Doctors in India are using Proton Pump Inhibitors like Nexium and Prilosec to help treat Cholera patients, but the treatment comes with some serious risks. Cholera is a bacterial disease that causes severe diarrhea, vomiting and dehydration. It is usually spread through contaminated water and can be deadly if not treated immediately. While Cholera is rare in industrialized countries, it is relatively common in Asian and African countries.

Because Cholera causes vomiting, acid from the stomach regularly rises up and damages the stomach and esophagus. Not only is this painful for Cholera victims, it can cause permanent damage to the esophagus. Doctors in India have started prescribing a class of medications called proton pump inhibitors (PPIs) that are designed to reduce the amount of acid in the stomach to prevent damage to the esophagus.

While this provides relief for Cholera patients, it also puts them at risk for developing serious complications. A study published in the Journal of the American Society of Nephology in April 2016 found patients taking PPIs like Nexium and Prilosec had a 28% higher risk of developing chronic kidney disease.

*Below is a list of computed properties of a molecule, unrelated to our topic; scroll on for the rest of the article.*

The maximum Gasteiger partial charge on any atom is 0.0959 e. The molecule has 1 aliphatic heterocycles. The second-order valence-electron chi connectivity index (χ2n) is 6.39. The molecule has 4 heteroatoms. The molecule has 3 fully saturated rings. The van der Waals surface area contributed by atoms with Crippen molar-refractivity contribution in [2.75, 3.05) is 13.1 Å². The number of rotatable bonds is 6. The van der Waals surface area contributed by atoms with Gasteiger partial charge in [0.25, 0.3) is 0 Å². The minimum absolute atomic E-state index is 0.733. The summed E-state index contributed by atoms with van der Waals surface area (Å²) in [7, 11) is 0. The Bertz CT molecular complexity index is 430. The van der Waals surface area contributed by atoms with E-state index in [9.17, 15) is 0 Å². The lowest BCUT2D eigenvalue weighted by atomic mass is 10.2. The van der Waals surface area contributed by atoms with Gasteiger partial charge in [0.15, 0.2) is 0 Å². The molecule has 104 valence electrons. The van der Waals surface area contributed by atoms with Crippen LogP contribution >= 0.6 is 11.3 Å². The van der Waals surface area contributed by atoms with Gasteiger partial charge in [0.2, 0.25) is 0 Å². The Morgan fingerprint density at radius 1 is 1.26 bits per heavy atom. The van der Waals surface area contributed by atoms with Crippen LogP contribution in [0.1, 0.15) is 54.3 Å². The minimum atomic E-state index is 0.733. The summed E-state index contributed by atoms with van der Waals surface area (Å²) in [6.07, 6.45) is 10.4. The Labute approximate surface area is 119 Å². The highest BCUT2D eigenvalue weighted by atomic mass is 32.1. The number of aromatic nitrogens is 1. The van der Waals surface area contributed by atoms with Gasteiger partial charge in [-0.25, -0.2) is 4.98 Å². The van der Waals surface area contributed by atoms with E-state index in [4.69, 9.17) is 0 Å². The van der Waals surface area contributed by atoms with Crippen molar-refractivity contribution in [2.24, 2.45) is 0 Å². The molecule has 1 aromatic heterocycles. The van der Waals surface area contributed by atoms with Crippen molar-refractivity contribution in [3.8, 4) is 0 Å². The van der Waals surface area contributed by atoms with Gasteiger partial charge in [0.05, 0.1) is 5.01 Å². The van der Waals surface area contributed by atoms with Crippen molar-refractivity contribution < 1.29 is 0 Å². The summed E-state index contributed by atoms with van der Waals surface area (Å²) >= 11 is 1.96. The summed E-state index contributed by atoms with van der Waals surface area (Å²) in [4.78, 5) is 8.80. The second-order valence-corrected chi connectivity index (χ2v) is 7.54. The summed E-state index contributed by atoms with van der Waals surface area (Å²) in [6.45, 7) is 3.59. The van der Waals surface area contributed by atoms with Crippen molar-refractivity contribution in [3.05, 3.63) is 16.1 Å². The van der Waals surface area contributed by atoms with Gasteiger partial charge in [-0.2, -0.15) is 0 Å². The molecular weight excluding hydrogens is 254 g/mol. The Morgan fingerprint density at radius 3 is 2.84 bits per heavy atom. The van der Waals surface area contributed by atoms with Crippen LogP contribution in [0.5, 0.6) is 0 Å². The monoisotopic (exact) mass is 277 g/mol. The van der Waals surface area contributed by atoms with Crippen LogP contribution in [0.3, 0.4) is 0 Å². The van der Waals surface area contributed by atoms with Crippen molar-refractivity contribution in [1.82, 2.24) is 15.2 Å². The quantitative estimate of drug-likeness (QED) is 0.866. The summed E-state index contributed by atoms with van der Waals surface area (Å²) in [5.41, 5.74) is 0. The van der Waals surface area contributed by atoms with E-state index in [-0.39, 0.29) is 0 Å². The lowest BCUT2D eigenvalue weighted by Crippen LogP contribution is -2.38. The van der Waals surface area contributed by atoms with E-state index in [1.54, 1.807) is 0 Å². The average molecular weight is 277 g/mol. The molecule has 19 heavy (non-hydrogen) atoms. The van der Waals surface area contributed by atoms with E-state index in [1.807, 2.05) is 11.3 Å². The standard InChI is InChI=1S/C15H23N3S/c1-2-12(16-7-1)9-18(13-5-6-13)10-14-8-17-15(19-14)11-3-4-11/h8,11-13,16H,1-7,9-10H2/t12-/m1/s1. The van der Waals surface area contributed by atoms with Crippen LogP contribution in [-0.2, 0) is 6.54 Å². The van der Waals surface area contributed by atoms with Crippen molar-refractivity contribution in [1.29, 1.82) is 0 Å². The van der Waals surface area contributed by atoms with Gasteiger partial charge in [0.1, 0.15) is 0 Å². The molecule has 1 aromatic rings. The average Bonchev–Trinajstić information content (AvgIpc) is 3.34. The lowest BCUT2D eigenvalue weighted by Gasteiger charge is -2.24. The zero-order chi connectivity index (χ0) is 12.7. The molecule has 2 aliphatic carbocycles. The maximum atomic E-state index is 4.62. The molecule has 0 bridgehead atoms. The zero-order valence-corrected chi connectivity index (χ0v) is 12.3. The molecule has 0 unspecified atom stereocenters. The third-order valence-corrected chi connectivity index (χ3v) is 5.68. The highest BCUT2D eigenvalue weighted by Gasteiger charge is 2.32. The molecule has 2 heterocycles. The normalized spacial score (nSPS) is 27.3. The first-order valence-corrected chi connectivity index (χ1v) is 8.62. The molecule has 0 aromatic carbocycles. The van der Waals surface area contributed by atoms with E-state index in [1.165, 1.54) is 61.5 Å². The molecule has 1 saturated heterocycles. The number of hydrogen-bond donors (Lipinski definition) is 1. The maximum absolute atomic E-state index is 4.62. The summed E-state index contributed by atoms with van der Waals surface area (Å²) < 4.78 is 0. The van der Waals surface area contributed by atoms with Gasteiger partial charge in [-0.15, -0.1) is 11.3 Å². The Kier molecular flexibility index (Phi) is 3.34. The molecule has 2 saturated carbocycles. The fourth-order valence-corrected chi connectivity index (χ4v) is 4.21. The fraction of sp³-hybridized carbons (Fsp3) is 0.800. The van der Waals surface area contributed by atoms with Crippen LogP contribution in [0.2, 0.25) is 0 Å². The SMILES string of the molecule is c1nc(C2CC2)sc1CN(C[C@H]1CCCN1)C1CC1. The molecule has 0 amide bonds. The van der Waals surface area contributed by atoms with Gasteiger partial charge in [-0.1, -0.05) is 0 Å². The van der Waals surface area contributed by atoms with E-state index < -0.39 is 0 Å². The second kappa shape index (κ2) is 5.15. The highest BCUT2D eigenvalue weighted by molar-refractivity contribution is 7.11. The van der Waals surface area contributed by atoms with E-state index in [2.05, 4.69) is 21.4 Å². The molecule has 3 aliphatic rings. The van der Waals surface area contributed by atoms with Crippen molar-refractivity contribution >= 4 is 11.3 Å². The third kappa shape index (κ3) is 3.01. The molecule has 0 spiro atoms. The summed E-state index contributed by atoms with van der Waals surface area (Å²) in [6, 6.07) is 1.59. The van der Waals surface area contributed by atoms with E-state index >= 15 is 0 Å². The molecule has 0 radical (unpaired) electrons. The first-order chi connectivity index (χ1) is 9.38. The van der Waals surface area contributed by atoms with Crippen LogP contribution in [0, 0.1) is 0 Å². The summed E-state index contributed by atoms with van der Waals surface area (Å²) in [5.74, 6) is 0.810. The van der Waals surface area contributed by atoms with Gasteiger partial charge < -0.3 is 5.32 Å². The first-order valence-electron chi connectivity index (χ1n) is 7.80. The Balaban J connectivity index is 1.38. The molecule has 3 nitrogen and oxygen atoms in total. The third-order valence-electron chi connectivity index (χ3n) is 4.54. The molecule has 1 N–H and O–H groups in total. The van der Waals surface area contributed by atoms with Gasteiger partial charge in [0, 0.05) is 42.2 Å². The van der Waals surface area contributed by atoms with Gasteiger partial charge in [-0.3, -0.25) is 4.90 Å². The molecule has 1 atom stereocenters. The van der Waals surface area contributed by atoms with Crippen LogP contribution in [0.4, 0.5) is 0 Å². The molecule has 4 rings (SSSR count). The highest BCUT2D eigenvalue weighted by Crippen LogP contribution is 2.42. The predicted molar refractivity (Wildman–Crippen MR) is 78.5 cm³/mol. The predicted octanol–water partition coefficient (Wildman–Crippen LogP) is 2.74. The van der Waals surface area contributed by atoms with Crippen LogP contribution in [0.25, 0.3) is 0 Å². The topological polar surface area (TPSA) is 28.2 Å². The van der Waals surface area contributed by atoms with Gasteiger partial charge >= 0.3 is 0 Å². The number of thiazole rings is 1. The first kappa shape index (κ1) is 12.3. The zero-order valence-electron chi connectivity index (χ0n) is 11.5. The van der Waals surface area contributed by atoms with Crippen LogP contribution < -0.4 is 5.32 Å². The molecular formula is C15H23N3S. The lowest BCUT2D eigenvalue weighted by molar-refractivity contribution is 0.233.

Chronic kidney disease is the loss of kidney function over time. Oftentimes, patients who develop chronic kidney disease require regular dialysis treatment and kidney transplants.

For heartburn sufferers, the risks associated with PPIs far outweigh the benefits, and many believe manufacturers failed to warn consumers of the risks associated with the drug.

A Tennessee man has recently filed a lawsuit against Nexium’s manufacturer, AstraZeneca, claiming Nexium caused him to develop severe, drug-induced, acute interstitial nephritis. The man is undergoing regular dialysis treatments while waiting for a kidney transplant.

As doctors in India continue using PPIs for the treatment of Cholera, Indian patients will likely discover what American patients already know: PPIs can be very dangerous.